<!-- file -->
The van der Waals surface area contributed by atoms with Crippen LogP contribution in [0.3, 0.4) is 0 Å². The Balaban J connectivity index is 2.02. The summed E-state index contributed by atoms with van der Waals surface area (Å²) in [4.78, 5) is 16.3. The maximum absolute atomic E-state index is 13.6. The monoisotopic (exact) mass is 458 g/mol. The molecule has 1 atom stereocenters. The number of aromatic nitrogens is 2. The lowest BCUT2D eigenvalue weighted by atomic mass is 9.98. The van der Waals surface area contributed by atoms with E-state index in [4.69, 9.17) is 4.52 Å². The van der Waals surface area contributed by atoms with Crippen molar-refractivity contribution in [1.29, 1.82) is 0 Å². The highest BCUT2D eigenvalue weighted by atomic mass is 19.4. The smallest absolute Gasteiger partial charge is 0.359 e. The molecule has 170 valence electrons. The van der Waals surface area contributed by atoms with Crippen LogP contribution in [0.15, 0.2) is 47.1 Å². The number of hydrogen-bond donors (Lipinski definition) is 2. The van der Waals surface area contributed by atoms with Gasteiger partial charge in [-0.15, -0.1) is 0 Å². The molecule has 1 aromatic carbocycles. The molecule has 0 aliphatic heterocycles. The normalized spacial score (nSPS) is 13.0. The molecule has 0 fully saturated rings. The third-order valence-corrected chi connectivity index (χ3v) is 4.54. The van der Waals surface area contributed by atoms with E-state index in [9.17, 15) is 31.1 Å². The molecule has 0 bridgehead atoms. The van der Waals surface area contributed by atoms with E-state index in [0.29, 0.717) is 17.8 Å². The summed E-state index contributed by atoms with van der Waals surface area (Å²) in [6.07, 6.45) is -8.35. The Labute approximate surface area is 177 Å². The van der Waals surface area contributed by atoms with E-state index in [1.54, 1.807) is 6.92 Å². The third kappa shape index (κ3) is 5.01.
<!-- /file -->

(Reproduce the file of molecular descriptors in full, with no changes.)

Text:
The van der Waals surface area contributed by atoms with Crippen LogP contribution in [0.3, 0.4) is 0 Å². The Balaban J connectivity index is 2.02. The summed E-state index contributed by atoms with van der Waals surface area (Å²) in [4.78, 5) is 16.3. The maximum absolute atomic E-state index is 13.6. The monoisotopic (exact) mass is 458 g/mol. The molecule has 1 atom stereocenters. The number of aromatic nitrogens is 2. The lowest BCUT2D eigenvalue weighted by atomic mass is 9.98. The van der Waals surface area contributed by atoms with E-state index in [4.69, 9.17) is 4.52 Å². The van der Waals surface area contributed by atoms with Crippen molar-refractivity contribution in [1.29, 1.82) is 0 Å². The highest BCUT2D eigenvalue weighted by atomic mass is 19.4. The smallest absolute Gasteiger partial charge is 0.359 e. The molecule has 170 valence electrons. The van der Waals surface area contributed by atoms with Crippen LogP contribution in [0.15, 0.2) is 47.1 Å². The number of hydrogen-bond donors (Lipinski definition) is 2. The van der Waals surface area contributed by atoms with Gasteiger partial charge in [-0.15, -0.1) is 0 Å². The molecule has 1 aromatic carbocycles. The molecule has 0 aliphatic heterocycles. The normalized spacial score (nSPS) is 13.0. The molecule has 0 fully saturated rings. The third-order valence-corrected chi connectivity index (χ3v) is 4.54. The van der Waals surface area contributed by atoms with E-state index in [9.17, 15) is 31.1 Å². The molecule has 0 bridgehead atoms. The van der Waals surface area contributed by atoms with E-state index in [0.29, 0.717) is 17.8 Å². The summed E-state index contributed by atoms with van der Waals surface area (Å²) in [6.07, 6.45) is -8.35. The Labute approximate surface area is 177 Å². The van der Waals surface area contributed by atoms with E-state index in [1.54, 1.807) is 6.92 Å². The third kappa shape index (κ3) is 5.01.